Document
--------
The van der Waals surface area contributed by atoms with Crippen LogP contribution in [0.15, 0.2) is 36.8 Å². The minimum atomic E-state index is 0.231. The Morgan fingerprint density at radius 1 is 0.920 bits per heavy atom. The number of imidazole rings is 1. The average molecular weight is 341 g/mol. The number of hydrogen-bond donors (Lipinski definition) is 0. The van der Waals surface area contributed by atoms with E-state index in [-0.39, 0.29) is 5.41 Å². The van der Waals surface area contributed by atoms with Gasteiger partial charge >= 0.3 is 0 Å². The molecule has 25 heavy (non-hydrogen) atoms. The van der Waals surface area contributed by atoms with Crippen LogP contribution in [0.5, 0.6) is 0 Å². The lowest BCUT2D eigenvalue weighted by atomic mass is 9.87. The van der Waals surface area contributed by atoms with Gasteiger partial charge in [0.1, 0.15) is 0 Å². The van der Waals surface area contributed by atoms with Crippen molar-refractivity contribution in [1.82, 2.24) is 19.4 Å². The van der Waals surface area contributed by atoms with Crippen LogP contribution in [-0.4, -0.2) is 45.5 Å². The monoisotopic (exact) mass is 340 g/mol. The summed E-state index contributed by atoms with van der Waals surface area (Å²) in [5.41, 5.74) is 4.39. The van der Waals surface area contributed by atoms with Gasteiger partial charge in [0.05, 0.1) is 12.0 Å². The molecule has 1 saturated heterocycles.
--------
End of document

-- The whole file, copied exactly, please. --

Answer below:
The van der Waals surface area contributed by atoms with Crippen LogP contribution in [0.15, 0.2) is 36.8 Å². The minimum atomic E-state index is 0.231. The Morgan fingerprint density at radius 1 is 0.920 bits per heavy atom. The number of imidazole rings is 1. The average molecular weight is 341 g/mol. The number of hydrogen-bond donors (Lipinski definition) is 0. The van der Waals surface area contributed by atoms with E-state index in [-0.39, 0.29) is 5.41 Å². The van der Waals surface area contributed by atoms with Gasteiger partial charge >= 0.3 is 0 Å². The molecule has 25 heavy (non-hydrogen) atoms. The van der Waals surface area contributed by atoms with Crippen LogP contribution in [0.5, 0.6) is 0 Å². The lowest BCUT2D eigenvalue weighted by atomic mass is 9.87. The van der Waals surface area contributed by atoms with Gasteiger partial charge in [0.1, 0.15) is 0 Å². The van der Waals surface area contributed by atoms with Crippen molar-refractivity contribution in [1.82, 2.24) is 19.4 Å². The van der Waals surface area contributed by atoms with Crippen LogP contribution in [-0.4, -0.2) is 45.5 Å². The monoisotopic (exact) mass is 340 g/mol. The summed E-state index contributed by atoms with van der Waals surface area (Å²) in [5.41, 5.74) is 4.39. The van der Waals surface area contributed by atoms with Gasteiger partial charge in [0.05, 0.1) is 12.0 Å². The molecule has 1 saturated heterocycles.